Sunday, January 19, 2014

6 Ways To Help The Narcissistic Child

My son's kindergarten teacher said something one day that really stuck with me. It was field day at his school and the class was hot and sweaty after an afternoon of relay runs, sack races and tug o' war. She was passing out icy popsicles in a rainbow of colors when one child exclaimed

"Hey! I didn't want this flavor!"

I watched as her eyes narrowed and she turned to speak to him:

"You get what you get and you don't throw a fit." 

I loved that. 

How often do children need to hear that sentence spoken to them? 

Honestly, my own two children seem to need to hear it quite a bit. On some days it feels like it should be on a recorded loop in their head when their vocal chorus threatens to take over: 

"I didn't get the one I wanted." 

"I don't like it." 

"It's not quite right." 

"I want that!" 

"But I want it!!!" 


We need morals and good examples set for our children more than ever. Today children are being raised to be narcissists. And it takes a lot of dedication, consistency and persistence to raise them unlike the world, unlike the flesh, unlike the sin surrounding us, threatening to engulf us all like a tsunami. 

All children are susceptible to becoming mini narcissists or "narc's" for short. As parents we are in a constant battle against media, against the pressures of other parents condoning their children getting too much too soon and so many reality shows showing excess in homes, cars and disposable income for entertainment that it often seems as if everyone wants to jump on the band wagon with them. 

When Divorce Ups The Chances Of A Narc Child: 

It's not just the coveted iPhone that a parent buys his six year old, or the new teddy bear from Build A Bear he buys her every month or the showering of excessive clothes that creates an issue and possibly a narcissistic child. It's allowing a child to have too many experiences too soon. They can begin to feel entitled to have more and more experiences before they are truly ready for them. 

A parent may unwittingly give into their child's every whim due to their guilt over the divorce… yet this isn't in the best interests of the child long term. It's actually quite detrimental and continually sets the  bar higher and higher each time. Selfish behavior exhibited by children can be learned by a parent who is selfish himself. This is why each generation keeps producing more narcissists… because the children (genetics may have created a baseline for it, and we know all children are ego-centric to some extent but eventually change) … learn from a narcissistic parent to subscribe to "Me! Me! Me!" and emulate them. 

Examples Of Narcissistic Thinking: 

"You owe me!" 

"Serve me!" 

"It's not fair!"  


"Pay attention to me!" 

"If you don't, I'll blow up!" 

"Give it to me!" 

"You better…" 

"Buy it for me!" 


I remember one day right after my divorce was finalized…  my children and I had had a wonderful afternoon at the park… kicking the soccer ball around, walking the trails and them on the swings as they laughed with glee… afterward we piled into the SUV and headed for ice cream. Pulling into a McDonald's parking lot was met with disappointed grunts from the backseat. I glanced in the rearview mirror and spoke "Is there a problem?" 

There came a flood of vocal protests of why couldn't we go to Marble Slab or Cold Stone Creamery? Why couldn't we get waffle cones with sprinkles and a wide array of flavors to choose from? Inward I sighed and bristled but held steadfast to calm and pulled the car into a parking space to turn around and address them.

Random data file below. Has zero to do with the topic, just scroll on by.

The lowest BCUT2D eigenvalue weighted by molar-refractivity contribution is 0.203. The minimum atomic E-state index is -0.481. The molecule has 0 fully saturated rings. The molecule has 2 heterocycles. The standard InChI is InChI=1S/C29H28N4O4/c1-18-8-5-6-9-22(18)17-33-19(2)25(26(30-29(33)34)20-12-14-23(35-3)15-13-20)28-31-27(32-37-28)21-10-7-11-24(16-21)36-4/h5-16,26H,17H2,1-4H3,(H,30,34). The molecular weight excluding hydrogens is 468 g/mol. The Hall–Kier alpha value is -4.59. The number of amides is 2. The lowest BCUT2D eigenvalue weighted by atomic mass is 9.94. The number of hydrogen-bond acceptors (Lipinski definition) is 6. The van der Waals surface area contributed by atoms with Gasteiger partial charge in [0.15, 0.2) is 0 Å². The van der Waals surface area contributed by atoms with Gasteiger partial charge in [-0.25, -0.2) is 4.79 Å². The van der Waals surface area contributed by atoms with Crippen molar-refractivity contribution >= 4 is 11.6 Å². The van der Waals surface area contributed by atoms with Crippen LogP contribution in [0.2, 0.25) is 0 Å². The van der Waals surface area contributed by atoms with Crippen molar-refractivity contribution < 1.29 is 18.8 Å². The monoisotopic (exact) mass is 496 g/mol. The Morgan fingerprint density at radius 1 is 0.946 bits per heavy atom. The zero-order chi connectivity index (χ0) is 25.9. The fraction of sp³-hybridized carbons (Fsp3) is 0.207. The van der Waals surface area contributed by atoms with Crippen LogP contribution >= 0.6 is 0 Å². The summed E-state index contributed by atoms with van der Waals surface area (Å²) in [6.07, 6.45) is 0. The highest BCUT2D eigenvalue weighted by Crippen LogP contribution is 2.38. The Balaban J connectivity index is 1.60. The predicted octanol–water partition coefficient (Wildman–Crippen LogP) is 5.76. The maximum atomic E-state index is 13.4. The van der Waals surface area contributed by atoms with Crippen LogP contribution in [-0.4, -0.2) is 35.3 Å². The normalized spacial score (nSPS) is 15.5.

"Look, guys… here's the thing. When I was little there wasn't Marble Slab in hot pink neon lights… there wasn't Cold Stone Creamery and tons of flavors. When I was little we had McDonald's… and you know what? That's good enough. Not everything in life comes with banners, confetti  and trumpets. Sometimes the little things are the best things. You know… simple is okay… not something to be sneered at or thought of as less than. Maybe there needs to be a bit more gratitude and less griping." 

We don't have to give in to every whim
 our child cries out for. 

We can stand firm and say "No." 

That's good parenting. 

What they failed to understand is that their level of living with me differed currently from when I was married. And honestly... that was a good thing in my book in regards to them. Sure, their higher level of living remained relatively the same at their father's… but that didn't make it right. That didn't make it healthy. What they failed to understand is that they were spoiled and didn't know it.  No one "owes" them Marble Slab. 

No one "owes" them anything. 

All children require is shelter, a bed, food and healthcare. Children need to be reminded occasionally that their parents home, their cars, their level of living is not theirs. Their parents money, and lifestyle is not theirs nor their success… they are merely temporary recipients of it on some level… while living with them. Children today often erroneously believe they will graduate from college living the same level of income and enjoying the same economic security as their parents… only to be devastatingly brought down a few notches by the reality of student loans, mounting debt and job interview after job interview. 

Divorce & Children: 

Often children feel as though they are entitled, or owed something due to life being glaringly unfair. He or she can't seem to wheedle the item they so desperately covet from one parent so they begin an unmerciful agenda on the other one (sometimes at the other parents egging). This sets up the parents in a battle of their own… because if one parent gives in to blatantly aggravate the other estranged parent and overindulge the child, they are potentially creating a little monster. Likewise, if the doting parent is merely choosing to subscribe to more for their child due to their own insecurities and wanting the child to like them (let me be your friend over parent) rather than setting healthy boundaries it creates all sorts of unnecessary chaos and strife. 

When The Child Emulates Their Abusive Parent: 

The child who feels a lack of structure and healthy boundaries in his or her environment or sees one parent (or both) behaving narcissistic, even dominant or downright abusive… is at a higher risk of becoming a narcissist himself. Divorce upheaves a child's entire world and if they were already exposed to a home environment that was less than healthy due to one parent's domineering ways toward their spouse… the child's social skills and healthy expression may be lacking,  anger taking the place of a healthy dialogue and expression of self. When anger takes over it may become a way of living… of coping however ineffective in interacting with others and often through trial and error of tantrums the child will learn how to manipulate those around them… not much differently than an explosive abusive adult. The child learns how to manipulate by time and time again trying different behaviors on for size and gauging his or her parents reactions. If they get what they desire through coercion of acting out they learn by cause and effect that throwing a fit gets them what they covet… again and again. They switch between moods like channel surfing or Dr. Jekyll and Mr. Hyde…. sweet as pie one moment when they are receiving what they want and the next… lashing out in a rage for not getting the attention, materialism etc they wanted.